For the foregoing reasons, the judgment of the trial court against Recard is affirmed. The judgment against Patterson Insurance Company is reversed, and judgment is rendered dismissing plaintiffs' claims against it. The portion of the judgment against Allstate Insurance Company awarding damages, penalties and attorney fees is affirmed. Costs of this appeal are assessed one-half to plaintiffs and one-half to Allstate and Recard.


SHORTESS, C.J., concurs in part and dissents in part with reasons.

WHIPPLE, J., concurs. The conduct which prompted the award of penalties and attorney's fees was not the conduct of the attorney herein. Instead, the misconduct of the adjustors in avoiding payment through a series of diversionary tactics justified the trial court's award herein.

SHORTESS, C.J., dissenting in part.

I disagree with the majority's affirmance of the award of attorney fees against Allstate. The majority correctly recognizes that statutory penalties and attorney fees are items of special damages that are allowed only when authorized by contract or statute and must be specifically alleged.

Nowhere in plaintiffs' petitions is Louisiana Revised Statute 22:658 mentioned. Nor do plaintiffs allege entitlement to penalties or attorney fees under 22:658 at trial or on appeal. The entire thrust of plaintiffs' claim for penal damages was that Allstate breached its general duty under 22:1220 (A) to make a reasonable effort to settle claims with the claimant, a duty which the supreme court has now recognized does not give rise to penalties if breached. Theriot v. Midland Risk Ins. Co., 95-2895 (La. 5/20/97), 694 So.2d 184.

This court has long held that to assert a claim under 22:658, the plaintiff must either specifically pray for statutory penalties under that statute, or he must allege the necessary elements of a claim under 22:658, i.e., that he presented satisfactory proof of loss to the insurer, that his claim was not paid within the statutory time period, and that the insurer's action was arbitrary, capricious, or without probable cause. Hardy v. Cumis Ins. Co., 558 So.2d 625, 628 (La.App. 1st Cir. 1990); Arnone v. Auzalone, 481 So.2d 1047, 1050 (La.App. 1st Cir. 1985); Mix v. Mougeot, 446 So.2d 1352, 1356 (La.App. 1st Cir. 1984). If the plaintiff fails either to cite the statute or to allege sufficient facts, the defendant insurer is denied a reasonable opportunity to defend the claim under that penal statute or to be notified that the penalty claim was at issue. Mix v. Mougeot, 446 So.2d at 1356.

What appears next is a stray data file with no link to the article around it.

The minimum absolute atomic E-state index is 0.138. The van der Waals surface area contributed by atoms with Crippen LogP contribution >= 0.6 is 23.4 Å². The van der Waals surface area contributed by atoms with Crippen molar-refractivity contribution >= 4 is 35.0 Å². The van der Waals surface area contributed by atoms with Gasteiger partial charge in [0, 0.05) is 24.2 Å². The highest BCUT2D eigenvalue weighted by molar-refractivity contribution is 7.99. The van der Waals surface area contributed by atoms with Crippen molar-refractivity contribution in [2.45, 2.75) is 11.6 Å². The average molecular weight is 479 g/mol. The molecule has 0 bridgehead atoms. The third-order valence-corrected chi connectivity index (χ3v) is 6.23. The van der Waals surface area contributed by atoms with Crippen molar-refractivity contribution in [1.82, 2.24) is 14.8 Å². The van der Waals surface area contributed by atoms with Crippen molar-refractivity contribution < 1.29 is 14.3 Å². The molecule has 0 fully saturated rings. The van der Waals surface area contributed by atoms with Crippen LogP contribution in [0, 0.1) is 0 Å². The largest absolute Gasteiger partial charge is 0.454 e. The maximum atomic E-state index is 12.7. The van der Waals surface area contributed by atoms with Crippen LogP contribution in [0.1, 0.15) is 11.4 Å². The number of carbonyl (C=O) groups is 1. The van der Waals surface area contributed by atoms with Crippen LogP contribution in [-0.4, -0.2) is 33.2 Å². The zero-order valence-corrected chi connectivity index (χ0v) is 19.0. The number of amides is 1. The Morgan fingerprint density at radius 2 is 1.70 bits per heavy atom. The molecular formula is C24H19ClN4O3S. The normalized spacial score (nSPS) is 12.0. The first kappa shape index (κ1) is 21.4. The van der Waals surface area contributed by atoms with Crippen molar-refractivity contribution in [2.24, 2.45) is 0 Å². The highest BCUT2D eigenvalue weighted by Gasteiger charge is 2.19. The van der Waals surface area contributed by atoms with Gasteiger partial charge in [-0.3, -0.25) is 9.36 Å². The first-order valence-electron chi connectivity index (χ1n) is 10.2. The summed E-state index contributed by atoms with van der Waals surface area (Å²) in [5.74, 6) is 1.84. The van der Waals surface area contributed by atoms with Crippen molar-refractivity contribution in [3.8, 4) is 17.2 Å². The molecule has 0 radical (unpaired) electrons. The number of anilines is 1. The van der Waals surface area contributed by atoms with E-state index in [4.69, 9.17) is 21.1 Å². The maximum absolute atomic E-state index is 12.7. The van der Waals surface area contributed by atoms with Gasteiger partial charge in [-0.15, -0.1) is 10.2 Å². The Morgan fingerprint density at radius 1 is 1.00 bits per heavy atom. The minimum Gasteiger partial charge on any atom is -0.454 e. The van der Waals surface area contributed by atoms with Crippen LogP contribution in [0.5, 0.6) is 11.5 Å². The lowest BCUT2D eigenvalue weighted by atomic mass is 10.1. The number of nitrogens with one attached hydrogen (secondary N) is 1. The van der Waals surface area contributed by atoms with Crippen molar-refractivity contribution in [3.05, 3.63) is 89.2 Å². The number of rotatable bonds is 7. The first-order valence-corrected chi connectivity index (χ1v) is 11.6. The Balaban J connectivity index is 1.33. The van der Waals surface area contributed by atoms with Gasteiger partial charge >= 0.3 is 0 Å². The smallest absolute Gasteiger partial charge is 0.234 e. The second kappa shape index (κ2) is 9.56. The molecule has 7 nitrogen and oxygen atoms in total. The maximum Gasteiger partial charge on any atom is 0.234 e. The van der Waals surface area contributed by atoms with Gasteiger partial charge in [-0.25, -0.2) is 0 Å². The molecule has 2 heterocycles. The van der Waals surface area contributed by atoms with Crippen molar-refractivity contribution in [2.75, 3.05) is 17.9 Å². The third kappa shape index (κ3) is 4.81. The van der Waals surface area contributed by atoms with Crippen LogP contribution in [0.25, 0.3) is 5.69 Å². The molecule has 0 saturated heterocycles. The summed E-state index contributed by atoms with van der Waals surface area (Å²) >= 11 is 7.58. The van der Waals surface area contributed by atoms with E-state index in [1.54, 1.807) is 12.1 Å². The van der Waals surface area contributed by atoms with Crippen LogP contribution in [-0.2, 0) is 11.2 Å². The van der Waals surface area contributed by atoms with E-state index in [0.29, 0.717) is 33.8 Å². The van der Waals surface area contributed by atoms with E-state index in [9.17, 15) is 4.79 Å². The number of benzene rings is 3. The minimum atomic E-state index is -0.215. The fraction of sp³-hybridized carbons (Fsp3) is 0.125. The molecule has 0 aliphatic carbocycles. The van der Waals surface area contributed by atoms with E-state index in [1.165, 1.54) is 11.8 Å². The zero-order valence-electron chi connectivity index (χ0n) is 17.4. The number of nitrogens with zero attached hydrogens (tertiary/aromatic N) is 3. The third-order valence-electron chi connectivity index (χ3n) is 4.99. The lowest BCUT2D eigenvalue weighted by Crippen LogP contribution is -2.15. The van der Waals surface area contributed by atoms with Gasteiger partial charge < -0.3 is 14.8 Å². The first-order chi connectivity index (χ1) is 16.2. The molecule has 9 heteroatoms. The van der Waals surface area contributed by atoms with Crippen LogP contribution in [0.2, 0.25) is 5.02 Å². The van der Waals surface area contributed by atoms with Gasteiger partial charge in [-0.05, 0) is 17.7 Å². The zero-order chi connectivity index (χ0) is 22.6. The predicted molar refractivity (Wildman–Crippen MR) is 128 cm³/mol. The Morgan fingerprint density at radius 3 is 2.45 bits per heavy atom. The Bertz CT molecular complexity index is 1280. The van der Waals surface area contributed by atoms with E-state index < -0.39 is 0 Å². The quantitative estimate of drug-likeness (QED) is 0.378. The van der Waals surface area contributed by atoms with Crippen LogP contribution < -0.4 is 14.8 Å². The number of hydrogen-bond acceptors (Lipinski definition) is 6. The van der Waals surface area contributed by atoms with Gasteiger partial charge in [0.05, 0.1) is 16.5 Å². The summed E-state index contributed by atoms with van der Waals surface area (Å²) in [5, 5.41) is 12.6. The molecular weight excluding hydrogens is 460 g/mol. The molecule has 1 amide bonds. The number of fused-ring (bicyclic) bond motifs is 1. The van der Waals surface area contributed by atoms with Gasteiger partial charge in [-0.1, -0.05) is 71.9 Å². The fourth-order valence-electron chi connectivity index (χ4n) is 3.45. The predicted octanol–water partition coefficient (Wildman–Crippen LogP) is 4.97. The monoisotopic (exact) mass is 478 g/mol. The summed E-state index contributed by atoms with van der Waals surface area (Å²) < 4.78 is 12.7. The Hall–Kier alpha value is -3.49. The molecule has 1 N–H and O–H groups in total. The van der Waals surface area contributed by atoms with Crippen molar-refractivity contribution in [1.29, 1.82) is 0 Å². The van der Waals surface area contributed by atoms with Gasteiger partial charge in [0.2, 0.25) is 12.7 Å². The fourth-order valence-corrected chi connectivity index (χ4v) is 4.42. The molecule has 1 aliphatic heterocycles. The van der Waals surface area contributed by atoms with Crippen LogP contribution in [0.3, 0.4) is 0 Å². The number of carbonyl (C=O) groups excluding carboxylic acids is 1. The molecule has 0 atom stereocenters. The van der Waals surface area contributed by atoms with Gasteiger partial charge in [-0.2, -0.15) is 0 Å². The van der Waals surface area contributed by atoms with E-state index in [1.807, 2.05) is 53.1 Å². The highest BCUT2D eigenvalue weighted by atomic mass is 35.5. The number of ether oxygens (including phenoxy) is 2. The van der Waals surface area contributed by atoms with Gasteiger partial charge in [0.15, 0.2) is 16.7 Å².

The entirety of the allegations against Allstate in the petitions are as follows. In the "Supplemental, Amended and Restated Pleading," plaintiffs allege:


On May 24, 1996, the plaintiff sent to Allstate Insurance Company documentation reflecting that:

A. That Virginia C. Reed's medical expenses were in the amount of $6,119.37.

B. That Virginia C. Reed had lost eighty-seven (87) hours of work and wages as a result of the injury.